Email Etiquette – Know the basics
Everyone make their mistake…and those mistakes are the learning curve towards perfection. Experience makes that perfect.
Research has found that the average employee spends about 75% of their time at work combing through hundreds of emails they send and receive each day, and yet, plenty of professionals still don’t know how to use email appropriately. This is because people send and receive so many messages a day, many end up making embarrassing mistakes that could be detrimental in a professional interaction.
Dale Carnegie (1888 – 1955) quotes
“There are four ways, and only four ways, in which we have contact with the world. We are evaluated and classified by these four contacts: what we do, how we look, what we say and how we say it.”
Electronic mail, most commonly referred to as email or e-mail since 1993, is a method of exchanging digital messages from an author to one or more recipients. Human communication is unique for its extensive use of language. Written communication can be clarified by planning follow-up talks on critical written communication as part of the everyday way of doing business. A few minutes spent talking in the present will save valuable time later by avoiding misunderstandings in advance. A frequent method for this purpose is reiterating what one heard in one’s own words and asking the other person if that really was what was meant.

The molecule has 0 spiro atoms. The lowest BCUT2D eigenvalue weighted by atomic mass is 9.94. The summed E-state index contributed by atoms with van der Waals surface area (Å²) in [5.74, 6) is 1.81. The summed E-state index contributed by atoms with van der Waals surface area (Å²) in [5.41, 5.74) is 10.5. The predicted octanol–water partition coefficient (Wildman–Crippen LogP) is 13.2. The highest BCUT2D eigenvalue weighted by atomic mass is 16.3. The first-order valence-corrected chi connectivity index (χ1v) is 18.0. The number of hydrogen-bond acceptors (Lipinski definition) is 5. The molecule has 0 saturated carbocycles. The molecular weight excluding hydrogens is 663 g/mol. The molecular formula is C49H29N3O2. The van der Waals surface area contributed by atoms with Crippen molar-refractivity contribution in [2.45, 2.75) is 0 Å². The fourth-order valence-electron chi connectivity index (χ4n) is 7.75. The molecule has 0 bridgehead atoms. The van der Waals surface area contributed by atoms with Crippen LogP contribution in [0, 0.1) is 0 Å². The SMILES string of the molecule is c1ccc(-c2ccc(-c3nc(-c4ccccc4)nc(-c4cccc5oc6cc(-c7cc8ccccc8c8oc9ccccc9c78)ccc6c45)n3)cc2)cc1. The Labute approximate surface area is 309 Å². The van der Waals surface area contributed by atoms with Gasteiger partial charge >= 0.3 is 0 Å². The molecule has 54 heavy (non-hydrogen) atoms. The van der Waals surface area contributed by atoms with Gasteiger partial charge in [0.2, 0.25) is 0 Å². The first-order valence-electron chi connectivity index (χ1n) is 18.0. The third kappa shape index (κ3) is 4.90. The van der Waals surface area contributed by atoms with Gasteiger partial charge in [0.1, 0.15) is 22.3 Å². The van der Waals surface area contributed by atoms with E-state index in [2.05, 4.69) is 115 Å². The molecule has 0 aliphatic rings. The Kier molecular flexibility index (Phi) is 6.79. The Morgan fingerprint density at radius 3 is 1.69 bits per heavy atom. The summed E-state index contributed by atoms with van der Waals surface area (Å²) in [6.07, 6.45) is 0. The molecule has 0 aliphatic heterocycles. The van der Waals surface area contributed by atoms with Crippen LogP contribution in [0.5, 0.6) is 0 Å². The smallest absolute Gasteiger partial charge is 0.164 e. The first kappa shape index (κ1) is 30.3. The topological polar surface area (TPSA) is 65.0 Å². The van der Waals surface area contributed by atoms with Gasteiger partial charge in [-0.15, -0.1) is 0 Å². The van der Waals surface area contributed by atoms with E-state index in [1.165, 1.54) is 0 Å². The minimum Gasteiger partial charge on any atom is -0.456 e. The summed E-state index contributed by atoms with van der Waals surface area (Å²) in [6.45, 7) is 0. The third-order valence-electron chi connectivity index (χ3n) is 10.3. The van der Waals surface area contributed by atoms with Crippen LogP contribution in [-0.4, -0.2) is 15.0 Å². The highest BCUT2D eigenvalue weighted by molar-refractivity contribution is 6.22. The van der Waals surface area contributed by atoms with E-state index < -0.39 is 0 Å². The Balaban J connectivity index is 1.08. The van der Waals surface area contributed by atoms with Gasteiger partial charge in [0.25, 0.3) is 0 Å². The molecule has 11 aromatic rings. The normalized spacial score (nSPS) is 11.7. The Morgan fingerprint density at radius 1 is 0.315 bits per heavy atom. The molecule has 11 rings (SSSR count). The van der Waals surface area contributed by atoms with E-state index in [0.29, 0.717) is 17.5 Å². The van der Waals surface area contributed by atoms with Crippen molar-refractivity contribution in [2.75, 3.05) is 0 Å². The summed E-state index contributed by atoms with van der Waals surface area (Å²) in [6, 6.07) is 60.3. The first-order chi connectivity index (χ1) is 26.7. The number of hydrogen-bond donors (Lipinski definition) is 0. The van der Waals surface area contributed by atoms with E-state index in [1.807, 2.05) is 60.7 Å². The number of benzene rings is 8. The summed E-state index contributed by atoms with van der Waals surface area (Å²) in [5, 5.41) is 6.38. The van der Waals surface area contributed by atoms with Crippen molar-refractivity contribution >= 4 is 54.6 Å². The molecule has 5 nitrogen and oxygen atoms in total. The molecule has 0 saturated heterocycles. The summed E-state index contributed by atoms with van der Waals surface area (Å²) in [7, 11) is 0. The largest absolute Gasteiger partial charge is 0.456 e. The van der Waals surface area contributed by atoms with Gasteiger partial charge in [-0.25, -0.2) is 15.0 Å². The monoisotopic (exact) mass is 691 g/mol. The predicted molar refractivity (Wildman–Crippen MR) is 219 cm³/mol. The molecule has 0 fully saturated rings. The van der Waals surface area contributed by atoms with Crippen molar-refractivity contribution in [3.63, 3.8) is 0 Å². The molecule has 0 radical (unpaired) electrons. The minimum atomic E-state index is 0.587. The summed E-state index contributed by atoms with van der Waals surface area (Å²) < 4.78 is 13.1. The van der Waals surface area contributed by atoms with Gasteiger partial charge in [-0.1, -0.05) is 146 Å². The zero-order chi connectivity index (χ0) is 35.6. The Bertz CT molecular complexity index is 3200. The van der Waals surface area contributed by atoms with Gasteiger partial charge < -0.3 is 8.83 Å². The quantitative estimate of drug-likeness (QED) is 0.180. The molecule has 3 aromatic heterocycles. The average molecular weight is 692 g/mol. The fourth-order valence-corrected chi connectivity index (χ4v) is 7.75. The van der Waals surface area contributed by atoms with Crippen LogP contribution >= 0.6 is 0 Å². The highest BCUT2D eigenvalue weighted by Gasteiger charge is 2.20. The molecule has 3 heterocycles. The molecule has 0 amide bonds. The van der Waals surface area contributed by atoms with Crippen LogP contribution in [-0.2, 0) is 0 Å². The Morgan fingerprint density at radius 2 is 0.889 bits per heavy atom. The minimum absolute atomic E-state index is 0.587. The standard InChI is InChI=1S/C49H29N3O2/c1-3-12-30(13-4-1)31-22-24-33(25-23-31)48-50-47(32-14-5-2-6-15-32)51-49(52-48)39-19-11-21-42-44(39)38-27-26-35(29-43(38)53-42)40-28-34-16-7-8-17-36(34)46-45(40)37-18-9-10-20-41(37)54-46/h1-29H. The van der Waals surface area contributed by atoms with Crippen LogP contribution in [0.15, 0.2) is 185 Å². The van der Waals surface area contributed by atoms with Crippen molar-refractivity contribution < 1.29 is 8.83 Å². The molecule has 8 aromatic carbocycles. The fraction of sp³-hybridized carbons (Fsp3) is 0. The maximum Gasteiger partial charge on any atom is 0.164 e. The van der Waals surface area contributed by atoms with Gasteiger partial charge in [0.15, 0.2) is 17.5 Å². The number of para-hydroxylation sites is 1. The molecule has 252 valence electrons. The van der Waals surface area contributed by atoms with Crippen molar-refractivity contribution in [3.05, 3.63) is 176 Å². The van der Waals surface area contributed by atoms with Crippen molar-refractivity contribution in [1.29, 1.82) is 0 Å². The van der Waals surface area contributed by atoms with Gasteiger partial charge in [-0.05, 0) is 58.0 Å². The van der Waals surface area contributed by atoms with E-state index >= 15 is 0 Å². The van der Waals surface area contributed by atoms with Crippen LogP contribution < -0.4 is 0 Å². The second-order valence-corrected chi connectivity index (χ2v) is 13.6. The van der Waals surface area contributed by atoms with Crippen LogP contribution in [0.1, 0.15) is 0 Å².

Most common communication medium in the business community is email, You should know that what needs to be taken care, before sending, how to send, how it should be formatted.
Major business communication concern:
- If you cannot respond to an email promptly, at the very least email back confirming your receipt and when the sender can expect your response.
- Never send business attachments outside of business hours.